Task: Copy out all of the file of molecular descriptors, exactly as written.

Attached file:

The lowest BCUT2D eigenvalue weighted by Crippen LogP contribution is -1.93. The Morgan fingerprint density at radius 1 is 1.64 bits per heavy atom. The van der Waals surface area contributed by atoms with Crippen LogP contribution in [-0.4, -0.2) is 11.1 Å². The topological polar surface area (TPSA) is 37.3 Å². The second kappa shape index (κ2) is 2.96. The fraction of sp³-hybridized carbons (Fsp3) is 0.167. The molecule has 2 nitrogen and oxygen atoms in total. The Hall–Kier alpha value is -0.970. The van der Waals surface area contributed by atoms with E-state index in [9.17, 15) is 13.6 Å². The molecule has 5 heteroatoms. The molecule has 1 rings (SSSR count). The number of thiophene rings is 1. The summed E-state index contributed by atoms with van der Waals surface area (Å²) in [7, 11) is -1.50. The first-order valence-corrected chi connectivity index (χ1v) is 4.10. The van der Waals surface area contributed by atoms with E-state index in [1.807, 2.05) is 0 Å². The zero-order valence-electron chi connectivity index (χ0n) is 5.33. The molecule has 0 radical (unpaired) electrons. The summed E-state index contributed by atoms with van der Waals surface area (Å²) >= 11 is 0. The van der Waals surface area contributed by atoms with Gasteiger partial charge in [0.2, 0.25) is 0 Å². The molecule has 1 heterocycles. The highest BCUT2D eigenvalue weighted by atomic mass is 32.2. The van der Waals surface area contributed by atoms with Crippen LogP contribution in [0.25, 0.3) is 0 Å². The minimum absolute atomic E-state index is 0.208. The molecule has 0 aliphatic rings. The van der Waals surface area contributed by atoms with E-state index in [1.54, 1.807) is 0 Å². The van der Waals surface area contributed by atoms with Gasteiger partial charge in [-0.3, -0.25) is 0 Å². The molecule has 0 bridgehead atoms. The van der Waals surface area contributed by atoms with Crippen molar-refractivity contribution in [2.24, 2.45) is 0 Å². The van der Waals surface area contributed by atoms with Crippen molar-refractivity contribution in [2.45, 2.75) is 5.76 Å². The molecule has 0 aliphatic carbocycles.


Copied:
The lowest BCUT2D eigenvalue weighted by Crippen LogP contribution is -1.93. The Morgan fingerprint density at radius 1 is 1.64 bits per heavy atom. The van der Waals surface area contributed by atoms with Crippen LogP contribution in [-0.4, -0.2) is 11.1 Å². The topological polar surface area (TPSA) is 37.3 Å². The second kappa shape index (κ2) is 2.96. The fraction of sp³-hybridized carbons (Fsp3) is 0.167. The molecule has 2 nitrogen and oxygen atoms in total. The Hall–Kier alpha value is -0.970. The van der Waals surface area contributed by atoms with E-state index in [9.17, 15) is 13.6 Å². The molecule has 5 heteroatoms. The molecule has 1 rings (SSSR count). The number of thiophene rings is 1. The summed E-state index contributed by atoms with van der Waals surface area (Å²) in [7, 11) is -1.50. The first-order valence-corrected chi connectivity index (χ1v) is 4.10. The van der Waals surface area contributed by atoms with E-state index in [1.807, 2.05) is 0 Å². The zero-order valence-electron chi connectivity index (χ0n) is 5.33. The molecule has 0 radical (unpaired) electrons. The summed E-state index contributed by atoms with van der Waals surface area (Å²) >= 11 is 0. The van der Waals surface area contributed by atoms with Gasteiger partial charge in [0.2, 0.25) is 0 Å². The molecule has 1 heterocycles. The highest BCUT2D eigenvalue weighted by atomic mass is 32.2. The van der Waals surface area contributed by atoms with Crippen LogP contribution in [0.25, 0.3) is 0 Å². The minimum absolute atomic E-state index is 0.208. The molecule has 0 aliphatic rings. The van der Waals surface area contributed by atoms with E-state index in [1.54, 1.807) is 0 Å². The van der Waals surface area contributed by atoms with Gasteiger partial charge in [-0.3, -0.25) is 0 Å². The molecule has 0 bridgehead atoms. The van der Waals surface area contributed by atoms with Crippen molar-refractivity contribution in [2.24, 2.45) is 0 Å². The van der Waals surface area contributed by atoms with Crippen molar-refractivity contribution in [2.45, 2.75) is 5.76 Å². The molecule has 0 aliphatic carbocycles.